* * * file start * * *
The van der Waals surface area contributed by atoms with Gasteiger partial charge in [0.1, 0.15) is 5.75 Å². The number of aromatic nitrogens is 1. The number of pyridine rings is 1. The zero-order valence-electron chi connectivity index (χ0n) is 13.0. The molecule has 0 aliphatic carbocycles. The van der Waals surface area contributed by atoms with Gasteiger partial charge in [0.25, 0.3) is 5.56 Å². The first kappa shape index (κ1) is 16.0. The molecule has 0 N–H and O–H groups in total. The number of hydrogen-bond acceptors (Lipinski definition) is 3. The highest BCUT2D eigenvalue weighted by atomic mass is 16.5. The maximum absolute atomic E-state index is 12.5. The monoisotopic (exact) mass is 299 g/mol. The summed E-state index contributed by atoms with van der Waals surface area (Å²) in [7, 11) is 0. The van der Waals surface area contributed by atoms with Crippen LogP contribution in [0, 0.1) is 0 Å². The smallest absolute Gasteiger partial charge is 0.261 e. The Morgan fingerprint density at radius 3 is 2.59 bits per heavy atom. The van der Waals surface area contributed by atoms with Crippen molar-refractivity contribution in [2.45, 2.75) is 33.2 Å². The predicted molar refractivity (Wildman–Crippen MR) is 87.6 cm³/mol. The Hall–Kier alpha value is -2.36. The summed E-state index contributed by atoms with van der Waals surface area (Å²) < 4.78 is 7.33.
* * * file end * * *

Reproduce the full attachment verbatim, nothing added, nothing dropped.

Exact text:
The van der Waals surface area contributed by atoms with Gasteiger partial charge in [0.1, 0.15) is 5.75 Å². The number of aromatic nitrogens is 1. The number of pyridine rings is 1. The zero-order valence-electron chi connectivity index (χ0n) is 13.0. The molecule has 0 aliphatic carbocycles. The van der Waals surface area contributed by atoms with Gasteiger partial charge in [0.25, 0.3) is 5.56 Å². The first kappa shape index (κ1) is 16.0. The molecule has 0 N–H and O–H groups in total. The number of hydrogen-bond acceptors (Lipinski definition) is 3. The highest BCUT2D eigenvalue weighted by atomic mass is 16.5. The maximum absolute atomic E-state index is 12.5. The monoisotopic (exact) mass is 299 g/mol. The summed E-state index contributed by atoms with van der Waals surface area (Å²) in [7, 11) is 0. The van der Waals surface area contributed by atoms with Crippen LogP contribution in [0, 0.1) is 0 Å². The smallest absolute Gasteiger partial charge is 0.261 e. The Morgan fingerprint density at radius 3 is 2.59 bits per heavy atom. The van der Waals surface area contributed by atoms with Crippen molar-refractivity contribution in [2.45, 2.75) is 33.2 Å². The predicted molar refractivity (Wildman–Crippen MR) is 87.6 cm³/mol. The Hall–Kier alpha value is -2.36. The summed E-state index contributed by atoms with van der Waals surface area (Å²) < 4.78 is 7.33.